Did you know that most humans spend 90% of their lives indoors?
Add on to this the fact that we are living at a time when our understanding of the connection between our indoor environment and our health is understood and scrutinized at a level much greater than ever before.
The relevance of this connection is particularly apparent in children, who are the most likely to be negatively affected by a less than ideal indoor environment that may be characterized by both poor indoor air quality and exposure to surprising everyday materials that may emit low levels of potentially dangerous compounds.
Because of their smaller body size, children actually retain more of the contaminants they are exposed to from environment including those emitted from carpets, paints, cleaning materials, furniture, dust, mold and so on.
In the most severe cases, excessive exposure to indoor air hazards can contribute to coughing, sneezing, headaches, nasal congestion and difficulty breathing in both kids and adults.
So what can you do as a parent to ensure a truly healthy environment in your child’s room?
- Pick The Right Paint: Did you know that many commonly used paints emit potentially hazardous compounds known as VOCs (volatile organic compounds)? These gaseous particles may pose a risk to your child’s health over time but exposure can be limited by using lower VOC products such as water-based acrylic latex paints and other products that may be labelled either “Zero” or “Low” in VOC content.
- Consider An Air Purifying Plant: Although a single house plant is not necessarily a one-stop shop air purifying powerhouse, it can’t hurt to have popular non-toxic varieties such as bamboo palm, spider plant or boston fern in your child’s room. These plants are known for their air purifying qualities and in addition to adding an aesthetic touch, may be able to modestly improve the overall air quality in the room as well.
- Don’t Be Fooled By Air Fresheners: This isn’t the first and probably won’t be the last time you will read this here on eieihome.com, but it’s important to acknowledge that those plug-in air fresheners that so many of us love actually do more harm than good when it comes to indoor air quality. Although they may temporarily improve the aroma in a room, they contain compounds and chemicals that reduce air quality in the long term. You will be better served relying on essential oils to provide an aroma, and a HEPA-filter loaded air purifier ( which generally run in the $100-125 range) to serve the purposes you think that plug-in freshener is serving.
- Cut The Carpeting: Carpets, especially wall to wall carpeting, can be a breeding ground for mold, dust, dander and other less than ideal particles. Kids crawl and play on the floor all the time, leaving them particularly susceptible to these hazards. Ceramic, wood, cork and linoleum are ideal flooring options for a child’s room and certainly a superior choice to carpet if and when that practical option exists. Keeping a smaller rug on one of these surfaces is preferably as it still slows a cushioned area for play but also one that can be regularly washed and vacuumed with ease. If you have a large carpeted area in your child’s room and tearing it out isn’t feasible, be sure to vacuum it a minimum of twice a week, preferably using a HEPA filter loaded device.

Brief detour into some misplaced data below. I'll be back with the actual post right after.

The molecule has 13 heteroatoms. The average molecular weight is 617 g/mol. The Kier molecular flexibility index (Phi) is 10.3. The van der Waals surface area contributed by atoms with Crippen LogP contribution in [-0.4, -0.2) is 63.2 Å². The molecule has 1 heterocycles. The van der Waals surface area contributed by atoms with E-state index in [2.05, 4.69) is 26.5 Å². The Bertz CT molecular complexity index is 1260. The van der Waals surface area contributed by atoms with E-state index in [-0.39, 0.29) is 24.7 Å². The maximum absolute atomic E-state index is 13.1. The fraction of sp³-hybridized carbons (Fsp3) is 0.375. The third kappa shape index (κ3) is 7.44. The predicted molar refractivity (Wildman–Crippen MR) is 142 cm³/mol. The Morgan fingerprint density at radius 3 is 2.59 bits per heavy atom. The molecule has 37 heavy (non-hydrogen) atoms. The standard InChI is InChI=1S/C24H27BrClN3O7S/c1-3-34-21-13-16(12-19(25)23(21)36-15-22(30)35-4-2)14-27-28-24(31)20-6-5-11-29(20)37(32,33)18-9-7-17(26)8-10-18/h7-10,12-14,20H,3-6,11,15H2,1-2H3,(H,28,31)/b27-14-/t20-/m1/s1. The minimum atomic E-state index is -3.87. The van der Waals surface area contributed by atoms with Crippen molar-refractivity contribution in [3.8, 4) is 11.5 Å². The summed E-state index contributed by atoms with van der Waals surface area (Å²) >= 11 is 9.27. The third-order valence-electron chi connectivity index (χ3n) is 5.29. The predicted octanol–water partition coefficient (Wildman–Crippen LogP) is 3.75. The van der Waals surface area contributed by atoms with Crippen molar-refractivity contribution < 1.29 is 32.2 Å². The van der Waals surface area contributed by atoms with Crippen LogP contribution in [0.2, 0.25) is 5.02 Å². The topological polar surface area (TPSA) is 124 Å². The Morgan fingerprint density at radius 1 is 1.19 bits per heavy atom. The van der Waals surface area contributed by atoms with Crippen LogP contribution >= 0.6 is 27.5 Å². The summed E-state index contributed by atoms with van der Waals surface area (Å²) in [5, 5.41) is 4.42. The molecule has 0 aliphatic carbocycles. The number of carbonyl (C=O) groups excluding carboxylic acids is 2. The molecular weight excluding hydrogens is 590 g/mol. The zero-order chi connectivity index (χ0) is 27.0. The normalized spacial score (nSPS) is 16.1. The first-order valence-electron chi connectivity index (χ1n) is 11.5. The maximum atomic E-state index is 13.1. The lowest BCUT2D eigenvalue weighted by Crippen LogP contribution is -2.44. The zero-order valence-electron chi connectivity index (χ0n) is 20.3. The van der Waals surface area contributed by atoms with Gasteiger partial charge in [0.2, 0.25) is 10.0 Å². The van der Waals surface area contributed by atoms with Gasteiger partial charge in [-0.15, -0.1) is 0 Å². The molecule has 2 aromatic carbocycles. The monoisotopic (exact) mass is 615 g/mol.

- Keep The Pets Out: Most kids obviously absolutely adore their family pet and animals can play such an important role in a young child’s development. With that being said, minimizing the amount of time a pet spends in a child’s room ( especially if it is carpeted) is a simple way to maintain a high level of air quality and prevent the buildup of dander and allergens. And while you’re busy keeping the real animals away, it is also makes a lot of sense to keep the stuffed animals to a minimum as well as they hold on to all sorts of stuff themselves.
- Easy Ways To Improve Ventilation: Not everyone reading today’s article is in a position to be able to run over to their local home improvement store and install a heavy duty ceiling fan in their child’s room, but starting by simply leaving room doors and windows open when possible is a great way to keep the air moving and to push unwanted air particulates out of your child’s surroundings.
- Go For Floor Model Furniture: One of the most exciting things about having a child from a interior design perspective is planning for the new furniture you will inevitably need for the child’s room. There are two downsides to brand new furniture though! First of all, it’s expensive and secondly it tends to have high levels of VOCs. A great way to address both these issues? Buying floor model furniture when the opportunity to do so arises.